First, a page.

Beauty and strength come to the fore in painting Italian scenes

In the early 19th century, Russian poet Dmitry Venevitinov called Italy ‘a homeland of inspiration’. The exhibition of Russian paintings — from the Belarusian National Art Museum’s collection — demonstrates that these words remain true for Russian artists over a long period of time

By Victor Mikhailov

The largest global museums have achieved their high status owing to the huge collections they keep in their stores. In this respect, Belarus’ National Art Museum can hardly compete. However, it still has much to attract audiences, boasting artistry by painters from far and wide. Its recently opened Italy is the Homeland of Inspiration confirms this well, uniting works by Russian artists who worked, lived or travelled through Italy in the 19th century; all were inspired by the beauty of the land. The pictures have been acquired by the Minsk museum at various times but, now, they are all on show.

Italy — a country with many centuries of history and a treasury of global cultural masterpieces — was discovered by Russian artists back in the 18th century. Peter I introduced the tradition of sending young talented painters to Italy to study and such trips became regular once the Arts Academy was set up in St. Petersburg; its best alumni were granted scholarships to spend on further education in Europe. Most were attracted by Italy, largely owing to its picturesque landscapes, unique monuments and national colour. Italy was not just a school of professional mastery but a source of artistic inspiration. Many thought that they could breathe more freely there, far from cold Russia and its strict academic leaders.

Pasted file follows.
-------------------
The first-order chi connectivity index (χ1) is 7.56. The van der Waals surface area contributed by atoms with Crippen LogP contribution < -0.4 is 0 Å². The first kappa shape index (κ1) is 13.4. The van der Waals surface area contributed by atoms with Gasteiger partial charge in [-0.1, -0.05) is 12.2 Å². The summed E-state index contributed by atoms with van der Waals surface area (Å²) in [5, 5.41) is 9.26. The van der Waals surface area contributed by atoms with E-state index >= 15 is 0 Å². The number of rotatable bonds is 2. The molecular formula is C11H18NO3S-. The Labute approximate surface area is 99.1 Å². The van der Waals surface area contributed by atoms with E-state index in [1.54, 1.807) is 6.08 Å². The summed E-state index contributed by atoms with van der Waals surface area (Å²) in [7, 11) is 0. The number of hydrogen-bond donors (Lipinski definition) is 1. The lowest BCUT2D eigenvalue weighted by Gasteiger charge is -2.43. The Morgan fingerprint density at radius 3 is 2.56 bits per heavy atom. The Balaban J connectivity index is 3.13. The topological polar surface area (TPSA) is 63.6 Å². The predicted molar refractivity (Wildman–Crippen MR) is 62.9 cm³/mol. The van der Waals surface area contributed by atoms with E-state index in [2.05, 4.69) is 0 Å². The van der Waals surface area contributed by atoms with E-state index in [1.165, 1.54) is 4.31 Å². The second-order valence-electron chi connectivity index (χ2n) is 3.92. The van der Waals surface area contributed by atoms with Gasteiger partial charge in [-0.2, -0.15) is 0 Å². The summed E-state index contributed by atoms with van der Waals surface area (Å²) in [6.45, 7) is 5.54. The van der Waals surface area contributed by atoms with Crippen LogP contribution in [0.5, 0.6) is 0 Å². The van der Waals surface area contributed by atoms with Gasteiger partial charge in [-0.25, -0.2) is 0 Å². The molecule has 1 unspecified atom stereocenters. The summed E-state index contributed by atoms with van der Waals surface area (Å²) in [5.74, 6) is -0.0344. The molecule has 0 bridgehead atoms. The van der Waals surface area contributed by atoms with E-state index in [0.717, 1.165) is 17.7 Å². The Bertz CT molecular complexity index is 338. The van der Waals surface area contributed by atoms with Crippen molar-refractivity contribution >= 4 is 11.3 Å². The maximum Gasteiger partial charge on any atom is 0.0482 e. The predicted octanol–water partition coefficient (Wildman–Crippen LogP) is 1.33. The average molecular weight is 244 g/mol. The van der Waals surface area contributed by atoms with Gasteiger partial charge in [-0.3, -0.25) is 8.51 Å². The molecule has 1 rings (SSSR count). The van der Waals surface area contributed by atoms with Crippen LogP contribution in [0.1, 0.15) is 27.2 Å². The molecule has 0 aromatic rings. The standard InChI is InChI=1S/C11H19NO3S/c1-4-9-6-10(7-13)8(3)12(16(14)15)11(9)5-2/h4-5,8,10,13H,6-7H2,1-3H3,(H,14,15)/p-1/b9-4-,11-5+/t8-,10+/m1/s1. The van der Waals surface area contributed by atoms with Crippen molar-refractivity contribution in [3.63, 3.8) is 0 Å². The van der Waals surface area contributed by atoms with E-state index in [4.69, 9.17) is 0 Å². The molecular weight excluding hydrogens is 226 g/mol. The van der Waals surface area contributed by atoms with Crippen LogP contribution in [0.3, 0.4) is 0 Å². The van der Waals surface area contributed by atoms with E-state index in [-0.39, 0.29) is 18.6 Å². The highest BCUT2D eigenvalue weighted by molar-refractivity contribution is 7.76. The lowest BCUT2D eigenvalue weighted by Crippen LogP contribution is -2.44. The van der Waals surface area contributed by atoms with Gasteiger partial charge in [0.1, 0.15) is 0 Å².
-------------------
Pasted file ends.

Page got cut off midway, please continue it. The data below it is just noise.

Actually, such trips were especially favourable for landscape painters, as is evident in the present show. All artists dream of working with nature all year round; moreover, winter landscapes were not so popular among art lovers in Russia and Europe at that time. Summer sights were more alluring. Unsurprisingly, it was in Italy that Fiodor Matveev (1738-1826) revealed his talent, spending almost fifty years in the country. He is known in Russian landscape drawing as the most consistent classicist, as his Rome. Forum Ruins well confirms. Contemporaries highly appreciated Mr. Matveev’s ability to ‘tangibly’ draw rich Mediterranean landscapes and truthfully depict the delicate blue gauze of the horizon. His mastery is convincing even now.

During the Napoleonic wars, the tradition of sending scholarship students abroad was abolished in Russia but, in 1817, foreign trips of Arts Academy alumni revived. Landscape painter Silvestr Shchedrin (1791-1830) was among the first to take up the opportunity. Having travelled from dark St. Petersburg to sunny Italy, he was so impressed that he immediately began sketching in the open air. He was among the first Russian painters to master this method and managed to significantly lighten his palette, achieving an incredible delicacy in painting the sky. His New Rome. The Castle of S.Angelo perfectly shows this mastery.